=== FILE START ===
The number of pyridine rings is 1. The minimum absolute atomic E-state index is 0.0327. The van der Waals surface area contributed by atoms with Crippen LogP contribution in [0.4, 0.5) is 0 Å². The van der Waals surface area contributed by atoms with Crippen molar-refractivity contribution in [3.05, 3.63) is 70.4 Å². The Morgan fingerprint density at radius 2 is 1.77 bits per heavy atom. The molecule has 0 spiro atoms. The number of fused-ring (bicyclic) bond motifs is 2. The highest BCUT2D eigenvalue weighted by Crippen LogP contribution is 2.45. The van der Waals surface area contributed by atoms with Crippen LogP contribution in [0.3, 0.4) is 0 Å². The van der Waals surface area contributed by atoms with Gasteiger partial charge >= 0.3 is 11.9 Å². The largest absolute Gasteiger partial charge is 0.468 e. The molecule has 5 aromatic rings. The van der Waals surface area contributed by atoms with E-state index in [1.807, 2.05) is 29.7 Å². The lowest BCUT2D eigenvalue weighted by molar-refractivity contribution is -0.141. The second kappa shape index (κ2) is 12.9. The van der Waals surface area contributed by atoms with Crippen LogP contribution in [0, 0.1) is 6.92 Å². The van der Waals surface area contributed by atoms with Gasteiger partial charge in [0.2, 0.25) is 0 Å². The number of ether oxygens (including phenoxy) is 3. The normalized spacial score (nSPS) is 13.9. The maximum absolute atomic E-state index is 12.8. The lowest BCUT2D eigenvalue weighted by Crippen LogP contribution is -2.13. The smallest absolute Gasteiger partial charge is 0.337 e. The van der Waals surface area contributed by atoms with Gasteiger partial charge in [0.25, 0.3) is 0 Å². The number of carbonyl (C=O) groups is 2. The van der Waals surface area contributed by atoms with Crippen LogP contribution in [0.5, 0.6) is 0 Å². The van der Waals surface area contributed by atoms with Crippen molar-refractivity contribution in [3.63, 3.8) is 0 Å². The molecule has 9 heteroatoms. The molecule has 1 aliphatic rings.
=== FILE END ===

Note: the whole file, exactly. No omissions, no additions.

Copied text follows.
The number of pyridine rings is 1. The minimum absolute atomic E-state index is 0.0327. The van der Waals surface area contributed by atoms with Crippen LogP contribution in [0.4, 0.5) is 0 Å². The van der Waals surface area contributed by atoms with Crippen molar-refractivity contribution in [3.05, 3.63) is 70.4 Å². The Morgan fingerprint density at radius 2 is 1.77 bits per heavy atom. The molecule has 0 spiro atoms. The number of fused-ring (bicyclic) bond motifs is 2. The highest BCUT2D eigenvalue weighted by Crippen LogP contribution is 2.45. The van der Waals surface area contributed by atoms with Crippen LogP contribution in [0.3, 0.4) is 0 Å². The van der Waals surface area contributed by atoms with Gasteiger partial charge >= 0.3 is 11.9 Å². The largest absolute Gasteiger partial charge is 0.468 e. The molecule has 5 aromatic rings. The van der Waals surface area contributed by atoms with E-state index in [1.807, 2.05) is 29.7 Å². The lowest BCUT2D eigenvalue weighted by molar-refractivity contribution is -0.141. The second kappa shape index (κ2) is 12.9. The van der Waals surface area contributed by atoms with Crippen LogP contribution in [0, 0.1) is 6.92 Å². The van der Waals surface area contributed by atoms with Gasteiger partial charge in [0.2, 0.25) is 0 Å². The number of ether oxygens (including phenoxy) is 3. The normalized spacial score (nSPS) is 13.9. The maximum absolute atomic E-state index is 12.8. The lowest BCUT2D eigenvalue weighted by Crippen LogP contribution is -2.13. The smallest absolute Gasteiger partial charge is 0.337 e. The van der Waals surface area contributed by atoms with Gasteiger partial charge in [0.25, 0.3) is 0 Å². The number of carbonyl (C=O) groups is 2. The van der Waals surface area contributed by atoms with Crippen LogP contribution in [0.5, 0.6) is 0 Å². The van der Waals surface area contributed by atoms with Crippen molar-refractivity contribution in [3.63, 3.8) is 0 Å². The molecule has 9 heteroatoms. The molecule has 1 aliphatic rings.